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Supreme Court Declines To Take Up Gay-Marriage Appeals


The U.S. Supreme Court usually saves its biggest decisions until the end of its term in June, but today, on its first day in session for its new term, the court dropped a big one that stunned the legal world. It refused to take any of the appeals pending on lower court rulings allowing gay marriage. Many states had seen the bans overturned by federal courts in recent years, and opponents of gay marriage looked to the Supreme Court to reverse those decisions. Today, the court said it would not do so this year, and the temporary stays on a lower court rulings were lifted. So in effect, today's refusal to hear appeals on gay marriage means the bans on gay marriage have been struck down - at least in the 19 states covered by lower court decisions so far. It also sends a powerful signal to other federal courts that the Supreme Court lacks a majority to reverse decisions that favor the permission of gay marriage. NPR's legal affairs reporter Nina Totenberg has been at the court this morning; she joins us from there. So, Nina, more details on exactly what the court did today?

NINA TOTENBERG, BYLINE: Well, the court said it will not review these decisions by three Courts of Appeals - there were seven cases, five states, three appeals courts. In all three, they struck down bans on same-sex marriage and the states in those cases appealed to the Supreme Court. And everybody thought that they would take at least one or two of these, that they might hold it and wait until they see if another appeals court ruled the other way. They didn't do that. They said, no, we're not going to hear any of these cases. And that means that the lower court ruling stands, and that means in all of those states people can get married and I'll give you the rundown. You know, in some of those circuits they include states that have legalized gay marriage. So there are 12 states that do not have gay marriage now that will now get it, six in the Tenth Circuit Court of Appeals - Utah, Oklahoma, Kansas, Colorado and Wyoming - four the Fourth Circuit - North Carolina, South Carolina, Virginia and West Virginia - two in the Seventh Circuit - Indiana and Wisconsin. And the other states in those circuits had already legalized gay marriage. So, you know, it is conceivable that later this year some other appeals court will say gay marriage - bans on gay marriage are legal. And that case will then get appealed to Supreme Court by the losers, by the gay marriage advocates. It's conceivable the court would take the case because then there would be a conflict in the circuits, and that's what the Supreme Court most often does is resolve conflicts in the circuit. But I really can't imagine that the court would be letting tens of thousands of people get married and then sort of say just kidding. So what it much more looks like is Justice Kennedy, who is clearly the fifth vote in this case, his was the swing vote in the cases a couple of years ago. That this will drive up the numbers - this will drive up the numbers of states that now will have gay marriage, and pretty soon it'll be a majority of the states. And then when it comes to the Supreme Court again, whether it's later this year, or next year, or the year after, or maybe never, the court will say, well, a majority of the country has gay marriage and the world hasn't come to an end.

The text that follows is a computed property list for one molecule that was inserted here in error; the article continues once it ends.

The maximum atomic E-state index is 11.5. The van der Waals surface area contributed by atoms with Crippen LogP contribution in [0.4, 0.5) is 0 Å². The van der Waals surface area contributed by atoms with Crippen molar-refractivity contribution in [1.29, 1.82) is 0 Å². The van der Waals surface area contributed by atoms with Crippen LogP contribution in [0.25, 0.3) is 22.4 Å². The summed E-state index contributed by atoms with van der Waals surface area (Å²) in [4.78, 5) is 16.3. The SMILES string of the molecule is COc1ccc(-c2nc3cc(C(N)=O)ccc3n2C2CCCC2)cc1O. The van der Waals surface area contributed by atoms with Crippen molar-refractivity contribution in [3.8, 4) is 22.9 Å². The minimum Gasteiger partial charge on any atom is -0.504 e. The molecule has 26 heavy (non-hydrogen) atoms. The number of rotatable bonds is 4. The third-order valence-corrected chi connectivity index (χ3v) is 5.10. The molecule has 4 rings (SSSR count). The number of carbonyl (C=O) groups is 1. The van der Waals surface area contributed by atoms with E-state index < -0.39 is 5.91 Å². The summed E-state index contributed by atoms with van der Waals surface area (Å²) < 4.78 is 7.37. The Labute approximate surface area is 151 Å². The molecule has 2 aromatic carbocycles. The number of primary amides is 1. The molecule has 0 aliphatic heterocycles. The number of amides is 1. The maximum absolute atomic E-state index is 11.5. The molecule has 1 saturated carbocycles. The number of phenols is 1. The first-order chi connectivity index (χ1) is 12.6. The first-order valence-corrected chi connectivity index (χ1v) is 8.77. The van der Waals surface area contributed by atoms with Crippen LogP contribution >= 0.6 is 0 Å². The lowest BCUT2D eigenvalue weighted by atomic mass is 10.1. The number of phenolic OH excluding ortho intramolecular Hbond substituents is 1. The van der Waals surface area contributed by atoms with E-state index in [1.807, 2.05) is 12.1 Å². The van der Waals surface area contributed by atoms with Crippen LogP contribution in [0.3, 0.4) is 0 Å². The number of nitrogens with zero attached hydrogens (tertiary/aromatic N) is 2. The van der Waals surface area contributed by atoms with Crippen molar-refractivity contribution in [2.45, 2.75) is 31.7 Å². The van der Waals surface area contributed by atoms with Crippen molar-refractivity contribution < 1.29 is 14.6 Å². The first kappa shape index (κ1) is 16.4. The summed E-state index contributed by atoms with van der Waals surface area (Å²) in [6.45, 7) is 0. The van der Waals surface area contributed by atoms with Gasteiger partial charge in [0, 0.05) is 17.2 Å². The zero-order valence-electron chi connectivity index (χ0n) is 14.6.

MARTIN: Did this decision come as a surprise, Nina?

TOTENBERG: Surprise.

MARTIN: Understatement?

TOTENBERG: You can't imagine what the press room looks like. It looks like a bomb went off. (Laughter). I mean, and then there were - I have to tell you that were problems this morning in the way that the list was distributed, and there were pages missing, so we weren't sure for a few minutes whether they denied all of the cases. Now we're sure, and it's quite a story. It's quite a curve ball.

MARTIN: NPR legal affairs correspondent Nina Totenberg reporting on the Supreme Court's decision, refusing to take any of the appeals pending on lower court rulings allowing gay marriage. Thanks so much, Nina.

TOTENBERG: Thank you, Rachel. Transcript provided by NPR, Copyright NPR.

Nina Totenberg is NPR's award-winning legal affairs correspondent. Her reports air regularly on NPR's critically acclaimed newsmagazines All Things Considered, Morning Edition, and Weekend Edition.

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